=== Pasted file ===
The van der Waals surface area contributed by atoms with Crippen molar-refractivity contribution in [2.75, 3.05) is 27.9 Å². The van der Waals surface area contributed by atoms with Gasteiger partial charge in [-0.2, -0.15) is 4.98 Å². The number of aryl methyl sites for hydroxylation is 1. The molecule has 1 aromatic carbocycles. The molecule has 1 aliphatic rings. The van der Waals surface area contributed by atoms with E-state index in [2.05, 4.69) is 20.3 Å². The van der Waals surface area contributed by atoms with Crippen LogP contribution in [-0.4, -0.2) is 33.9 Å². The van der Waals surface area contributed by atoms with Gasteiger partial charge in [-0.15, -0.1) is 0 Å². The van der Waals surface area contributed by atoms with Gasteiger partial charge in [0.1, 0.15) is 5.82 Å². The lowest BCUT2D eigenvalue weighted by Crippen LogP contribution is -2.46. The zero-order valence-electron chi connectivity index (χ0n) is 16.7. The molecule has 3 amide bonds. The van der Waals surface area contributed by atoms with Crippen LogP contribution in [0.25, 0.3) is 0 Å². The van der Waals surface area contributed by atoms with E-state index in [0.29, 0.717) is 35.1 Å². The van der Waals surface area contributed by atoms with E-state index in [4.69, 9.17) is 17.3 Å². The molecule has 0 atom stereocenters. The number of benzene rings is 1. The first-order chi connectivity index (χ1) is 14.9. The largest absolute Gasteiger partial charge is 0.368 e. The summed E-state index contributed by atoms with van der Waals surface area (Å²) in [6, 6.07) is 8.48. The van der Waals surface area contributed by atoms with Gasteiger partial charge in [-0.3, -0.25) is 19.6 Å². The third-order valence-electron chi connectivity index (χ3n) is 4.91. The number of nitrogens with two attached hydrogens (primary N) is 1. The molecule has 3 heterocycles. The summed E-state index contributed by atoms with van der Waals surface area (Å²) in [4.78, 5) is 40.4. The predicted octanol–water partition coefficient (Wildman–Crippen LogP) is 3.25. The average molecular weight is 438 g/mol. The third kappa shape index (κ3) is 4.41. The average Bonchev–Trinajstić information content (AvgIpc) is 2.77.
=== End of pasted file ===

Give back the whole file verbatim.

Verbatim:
The van der Waals surface area contributed by atoms with Crippen molar-refractivity contribution in [2.75, 3.05) is 27.9 Å². The van der Waals surface area contributed by atoms with Gasteiger partial charge in [-0.2, -0.15) is 4.98 Å². The number of aryl methyl sites for hydroxylation is 1. The molecule has 1 aromatic carbocycles. The molecule has 1 aliphatic rings. The van der Waals surface area contributed by atoms with E-state index in [2.05, 4.69) is 20.3 Å². The van der Waals surface area contributed by atoms with Crippen LogP contribution in [-0.4, -0.2) is 33.9 Å². The van der Waals surface area contributed by atoms with Gasteiger partial charge in [-0.15, -0.1) is 0 Å². The van der Waals surface area contributed by atoms with Gasteiger partial charge in [0.1, 0.15) is 5.82 Å². The lowest BCUT2D eigenvalue weighted by Crippen LogP contribution is -2.46. The zero-order valence-electron chi connectivity index (χ0n) is 16.7. The molecule has 3 amide bonds. The van der Waals surface area contributed by atoms with Crippen LogP contribution in [0.25, 0.3) is 0 Å². The van der Waals surface area contributed by atoms with E-state index in [0.29, 0.717) is 35.1 Å². The van der Waals surface area contributed by atoms with E-state index in [4.69, 9.17) is 17.3 Å². The molecule has 0 atom stereocenters. The number of benzene rings is 1. The first-order chi connectivity index (χ1) is 14.9. The largest absolute Gasteiger partial charge is 0.368 e. The summed E-state index contributed by atoms with van der Waals surface area (Å²) in [6, 6.07) is 8.48. The van der Waals surface area contributed by atoms with Gasteiger partial charge in [-0.3, -0.25) is 19.6 Å². The third-order valence-electron chi connectivity index (χ3n) is 4.91. The number of nitrogens with two attached hydrogens (primary N) is 1. The molecule has 3 heterocycles. The summed E-state index contributed by atoms with van der Waals surface area (Å²) in [4.78, 5) is 40.4. The predicted octanol–water partition coefficient (Wildman–Crippen LogP) is 3.25. The average molecular weight is 438 g/mol. The third kappa shape index (κ3) is 4.41. The average Bonchev–Trinajstić information content (AvgIpc) is 2.77.